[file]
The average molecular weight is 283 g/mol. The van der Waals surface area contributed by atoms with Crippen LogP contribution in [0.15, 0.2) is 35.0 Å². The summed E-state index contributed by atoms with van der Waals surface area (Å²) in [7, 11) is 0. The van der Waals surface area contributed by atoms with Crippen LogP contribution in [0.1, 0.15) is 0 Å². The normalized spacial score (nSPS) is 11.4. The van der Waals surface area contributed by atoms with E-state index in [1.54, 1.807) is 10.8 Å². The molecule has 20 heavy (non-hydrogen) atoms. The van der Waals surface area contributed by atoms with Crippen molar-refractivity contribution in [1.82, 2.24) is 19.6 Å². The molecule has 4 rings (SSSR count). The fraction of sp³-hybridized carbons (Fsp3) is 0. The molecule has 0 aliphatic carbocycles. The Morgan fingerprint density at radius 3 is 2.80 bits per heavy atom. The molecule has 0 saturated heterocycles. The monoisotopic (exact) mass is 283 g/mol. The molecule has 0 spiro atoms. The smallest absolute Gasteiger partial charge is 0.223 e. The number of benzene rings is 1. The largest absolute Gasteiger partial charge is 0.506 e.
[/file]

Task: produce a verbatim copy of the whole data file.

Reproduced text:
The average molecular weight is 283 g/mol. The van der Waals surface area contributed by atoms with Crippen LogP contribution in [0.15, 0.2) is 35.0 Å². The summed E-state index contributed by atoms with van der Waals surface area (Å²) in [7, 11) is 0. The van der Waals surface area contributed by atoms with Crippen LogP contribution in [0.1, 0.15) is 0 Å². The normalized spacial score (nSPS) is 11.4. The van der Waals surface area contributed by atoms with E-state index in [1.54, 1.807) is 10.8 Å². The molecule has 20 heavy (non-hydrogen) atoms. The van der Waals surface area contributed by atoms with Crippen molar-refractivity contribution in [1.82, 2.24) is 19.6 Å². The molecule has 4 rings (SSSR count). The fraction of sp³-hybridized carbons (Fsp3) is 0. The molecule has 0 aliphatic carbocycles. The Morgan fingerprint density at radius 3 is 2.80 bits per heavy atom. The molecule has 0 saturated heterocycles. The monoisotopic (exact) mass is 283 g/mol. The molecule has 0 spiro atoms. The smallest absolute Gasteiger partial charge is 0.223 e. The number of benzene rings is 1. The largest absolute Gasteiger partial charge is 0.506 e.